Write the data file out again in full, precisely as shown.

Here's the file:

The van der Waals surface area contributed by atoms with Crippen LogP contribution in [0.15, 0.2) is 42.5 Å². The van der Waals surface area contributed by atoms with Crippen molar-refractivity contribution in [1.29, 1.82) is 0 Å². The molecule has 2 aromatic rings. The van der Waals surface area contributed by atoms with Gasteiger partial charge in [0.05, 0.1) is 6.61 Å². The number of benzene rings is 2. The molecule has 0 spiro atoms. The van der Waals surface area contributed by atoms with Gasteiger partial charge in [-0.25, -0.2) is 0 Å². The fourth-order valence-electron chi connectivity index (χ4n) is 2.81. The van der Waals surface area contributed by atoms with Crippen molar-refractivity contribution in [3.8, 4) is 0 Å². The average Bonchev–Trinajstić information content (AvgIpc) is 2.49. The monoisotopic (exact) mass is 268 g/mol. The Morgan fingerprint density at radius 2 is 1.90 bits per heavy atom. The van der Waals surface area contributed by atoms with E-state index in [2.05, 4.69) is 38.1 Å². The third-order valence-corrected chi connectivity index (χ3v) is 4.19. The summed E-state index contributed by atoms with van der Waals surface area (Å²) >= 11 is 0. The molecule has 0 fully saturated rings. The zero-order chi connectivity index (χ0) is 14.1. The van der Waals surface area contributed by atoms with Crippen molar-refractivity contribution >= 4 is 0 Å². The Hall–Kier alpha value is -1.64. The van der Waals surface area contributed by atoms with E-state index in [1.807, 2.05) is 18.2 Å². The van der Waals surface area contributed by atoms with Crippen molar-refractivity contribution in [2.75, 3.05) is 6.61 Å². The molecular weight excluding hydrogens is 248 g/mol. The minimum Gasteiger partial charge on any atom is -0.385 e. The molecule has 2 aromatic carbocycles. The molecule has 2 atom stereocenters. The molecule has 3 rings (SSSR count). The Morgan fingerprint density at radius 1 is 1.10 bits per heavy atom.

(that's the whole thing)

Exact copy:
The van der Waals surface area contributed by atoms with Crippen LogP contribution in [0.15, 0.2) is 42.5 Å². The van der Waals surface area contributed by atoms with Crippen molar-refractivity contribution in [1.29, 1.82) is 0 Å². The molecule has 2 aromatic rings. The van der Waals surface area contributed by atoms with Gasteiger partial charge in [0.05, 0.1) is 6.61 Å². The number of benzene rings is 2. The molecule has 0 spiro atoms. The van der Waals surface area contributed by atoms with Gasteiger partial charge in [-0.25, -0.2) is 0 Å². The fourth-order valence-electron chi connectivity index (χ4n) is 2.81. The van der Waals surface area contributed by atoms with Crippen molar-refractivity contribution in [3.8, 4) is 0 Å². The average Bonchev–Trinajstić information content (AvgIpc) is 2.49. The monoisotopic (exact) mass is 268 g/mol. The Morgan fingerprint density at radius 2 is 1.90 bits per heavy atom. The van der Waals surface area contributed by atoms with E-state index in [2.05, 4.69) is 38.1 Å². The third-order valence-corrected chi connectivity index (χ3v) is 4.19. The summed E-state index contributed by atoms with van der Waals surface area (Å²) >= 11 is 0. The molecule has 0 fully saturated rings. The zero-order chi connectivity index (χ0) is 14.1. The van der Waals surface area contributed by atoms with Crippen molar-refractivity contribution >= 4 is 0 Å². The Hall–Kier alpha value is -1.64. The van der Waals surface area contributed by atoms with E-state index in [1.807, 2.05) is 18.2 Å². The van der Waals surface area contributed by atoms with Crippen molar-refractivity contribution in [2.75, 3.05) is 6.61 Å². The molecular weight excluding hydrogens is 248 g/mol. The minimum Gasteiger partial charge on any atom is -0.385 e. The molecule has 2 aromatic carbocycles. The molecule has 2 atom stereocenters. The molecule has 3 rings (SSSR count). The Morgan fingerprint density at radius 1 is 1.10 bits per heavy atom.